Asthma Inhaler - Chiesi

overall Rating:



Katherine Hanley
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The World Health Organisation have estimated that around 262 million people worldwide were affected by asthma in 2019, and it caused an estimated 461,000 deaths! Asthma is a non-communicable disease (doesn’t spread between people) which is caused by inflammation and narrowing of the smaller airways in the lungs, this can cause symptoms including coughing, wheezing, shortness of breath and chest tightness. Various allergens and other triggers can cause people’s symptoms to worsen and result in potentially deadly asthma attacks. Although asthma cannot be cured, it can be effectively controlled with medications which are inhaled, they allow people with asthma to live a normal and active life. These medications include bronchodilators (relax and widen the air passages) and steroids (reduce inflammation), both of which are administered using an inhaler and sometimes also a “spacer” device which can make using the inhaler easier and more effective, especially for children or when large doses of medication are required. In the UK, 73 million respiratory inhalers are prescribed every year and The National Institute for Health and Care Excellence have claimed that a particular type of inhaler (MDIs) have an estimated carbon footprint of 500g CO2 per dose of medication. However, Chiesi, an international pharmaceutical company, are putting an impressive amount of time and money into moving to a more circular economy and creating asthma inhalers with less environmental impact that patients can still rely on to work effectively.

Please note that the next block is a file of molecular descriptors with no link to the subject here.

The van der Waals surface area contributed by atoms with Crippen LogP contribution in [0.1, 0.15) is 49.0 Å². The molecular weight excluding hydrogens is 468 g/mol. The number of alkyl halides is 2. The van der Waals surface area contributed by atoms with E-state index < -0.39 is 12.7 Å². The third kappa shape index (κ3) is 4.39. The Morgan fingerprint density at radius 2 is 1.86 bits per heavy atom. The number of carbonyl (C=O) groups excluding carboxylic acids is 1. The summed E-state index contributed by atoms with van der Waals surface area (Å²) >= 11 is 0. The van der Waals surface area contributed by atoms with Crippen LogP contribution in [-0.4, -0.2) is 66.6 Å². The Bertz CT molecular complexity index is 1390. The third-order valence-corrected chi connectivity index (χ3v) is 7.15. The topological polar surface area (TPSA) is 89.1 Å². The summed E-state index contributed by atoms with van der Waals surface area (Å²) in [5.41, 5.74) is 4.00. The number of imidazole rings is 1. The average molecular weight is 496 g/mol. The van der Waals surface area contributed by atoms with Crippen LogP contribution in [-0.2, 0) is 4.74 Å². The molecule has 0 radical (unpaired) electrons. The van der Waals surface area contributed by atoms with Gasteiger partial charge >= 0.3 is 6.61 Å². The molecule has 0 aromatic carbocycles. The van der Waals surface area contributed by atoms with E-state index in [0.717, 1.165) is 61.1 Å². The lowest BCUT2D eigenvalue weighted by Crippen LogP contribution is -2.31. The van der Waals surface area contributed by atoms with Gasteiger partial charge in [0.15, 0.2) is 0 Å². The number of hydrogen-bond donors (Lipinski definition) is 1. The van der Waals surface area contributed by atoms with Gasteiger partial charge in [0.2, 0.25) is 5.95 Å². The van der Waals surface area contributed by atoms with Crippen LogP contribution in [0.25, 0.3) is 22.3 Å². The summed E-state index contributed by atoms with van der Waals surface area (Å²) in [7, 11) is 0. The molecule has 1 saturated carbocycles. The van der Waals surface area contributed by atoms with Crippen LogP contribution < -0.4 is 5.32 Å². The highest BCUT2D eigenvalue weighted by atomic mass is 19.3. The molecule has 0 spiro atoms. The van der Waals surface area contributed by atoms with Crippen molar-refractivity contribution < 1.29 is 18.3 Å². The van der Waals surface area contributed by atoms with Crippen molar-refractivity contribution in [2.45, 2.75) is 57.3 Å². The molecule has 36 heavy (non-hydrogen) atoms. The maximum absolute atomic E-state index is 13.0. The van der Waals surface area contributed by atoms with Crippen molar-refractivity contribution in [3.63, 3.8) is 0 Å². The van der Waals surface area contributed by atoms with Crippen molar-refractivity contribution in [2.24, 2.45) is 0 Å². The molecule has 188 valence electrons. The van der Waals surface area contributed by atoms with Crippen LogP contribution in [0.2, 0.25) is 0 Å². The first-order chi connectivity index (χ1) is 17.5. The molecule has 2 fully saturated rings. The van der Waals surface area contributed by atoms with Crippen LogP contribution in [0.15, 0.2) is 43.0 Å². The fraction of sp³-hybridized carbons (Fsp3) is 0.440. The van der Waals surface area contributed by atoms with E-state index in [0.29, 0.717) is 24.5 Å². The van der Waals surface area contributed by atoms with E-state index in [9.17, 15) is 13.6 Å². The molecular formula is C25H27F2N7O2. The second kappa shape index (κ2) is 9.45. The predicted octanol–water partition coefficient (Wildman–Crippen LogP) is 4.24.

what it's made of:


Most asthma inhalers are made of plastic components as well as an aluminium canister which, for metered dose inhalers (MDIs), can contain hydroflurocarbons (HFCs) used as propellants to help the medicine enter the user’s system quickly. However, HFCs are greenhouse gases which can have a warming effect hundreds or even thousands of times worse than carbon dioxide! To solve this problem, Chiesi began a €350 million project to create an inhaler using a new propellant gas, by the company Koura, which has a significantly lower Global Warming Potential (GWP) compared to the HFCs currently used, resulting in an inhaler with an up to 90% smaller carbon footprint. Using the new propellant will mean that Chiesi can produce MDIs with a similar carbon footprint to the more sustainable dry powder inhalers (DPIs), therefore giving patients who can only use MDIs a “greener” option.

Chiesi is also very transparent about how they manage their supply chain, their Code of Interdependence document is clear and detailed. It is structured around the Sustainable Development Goals (SDGs) and how they are being implemented within their supply chain. Chiesi makes it clear which parts of their policy are mandatory requirements for business to proceed and which parts are areas they are still working to improve on, for example, one listed mandatory requirement is providing all workers with a living wage, and a related “improvement action” is to put in place a tracking system to detect excessive overtime being allowed or other irregular work patterns. This transparency and commitment to improving their management and product design is why I have given Chiesi a higher rating for this section despite the fact they still currently use HFCs in their inhalers.